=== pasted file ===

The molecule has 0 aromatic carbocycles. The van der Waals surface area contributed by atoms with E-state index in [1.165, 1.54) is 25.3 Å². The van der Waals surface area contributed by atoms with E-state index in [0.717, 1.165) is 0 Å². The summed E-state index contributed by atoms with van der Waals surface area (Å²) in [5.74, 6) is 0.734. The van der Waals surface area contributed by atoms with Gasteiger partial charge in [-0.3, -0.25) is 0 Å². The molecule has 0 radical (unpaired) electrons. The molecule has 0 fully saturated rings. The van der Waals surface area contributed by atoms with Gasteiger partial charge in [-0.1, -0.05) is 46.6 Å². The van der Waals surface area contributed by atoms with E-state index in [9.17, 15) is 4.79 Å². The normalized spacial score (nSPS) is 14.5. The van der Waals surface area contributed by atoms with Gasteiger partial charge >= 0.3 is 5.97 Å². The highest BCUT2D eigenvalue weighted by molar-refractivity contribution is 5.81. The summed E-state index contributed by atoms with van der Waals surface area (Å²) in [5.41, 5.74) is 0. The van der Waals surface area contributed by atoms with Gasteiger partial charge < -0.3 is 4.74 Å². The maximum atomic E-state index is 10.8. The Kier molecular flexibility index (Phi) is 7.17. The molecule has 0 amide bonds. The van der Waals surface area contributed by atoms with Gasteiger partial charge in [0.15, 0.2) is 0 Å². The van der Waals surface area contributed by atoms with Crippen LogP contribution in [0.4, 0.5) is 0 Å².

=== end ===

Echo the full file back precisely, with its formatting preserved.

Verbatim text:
The molecule has 0 aromatic carbocycles. The van der Waals surface area contributed by atoms with E-state index in [1.165, 1.54) is 25.3 Å². The van der Waals surface area contributed by atoms with E-state index in [0.717, 1.165) is 0 Å². The summed E-state index contributed by atoms with van der Waals surface area (Å²) in [5.74, 6) is 0.734. The van der Waals surface area contributed by atoms with Gasteiger partial charge in [-0.3, -0.25) is 0 Å². The molecule has 0 radical (unpaired) electrons. The molecule has 0 fully saturated rings. The van der Waals surface area contributed by atoms with Gasteiger partial charge in [-0.1, -0.05) is 46.6 Å². The van der Waals surface area contributed by atoms with E-state index in [9.17, 15) is 4.79 Å². The normalized spacial score (nSPS) is 14.5. The van der Waals surface area contributed by atoms with Gasteiger partial charge >= 0.3 is 5.97 Å². The highest BCUT2D eigenvalue weighted by molar-refractivity contribution is 5.81. The summed E-state index contributed by atoms with van der Waals surface area (Å²) in [5.41, 5.74) is 0. The van der Waals surface area contributed by atoms with Gasteiger partial charge < -0.3 is 4.74 Å². The maximum atomic E-state index is 10.8. The Kier molecular flexibility index (Phi) is 7.17. The molecule has 0 amide bonds. The van der Waals surface area contributed by atoms with Gasteiger partial charge in [0.15, 0.2) is 0 Å². The van der Waals surface area contributed by atoms with Crippen LogP contribution in [0.4, 0.5) is 0 Å².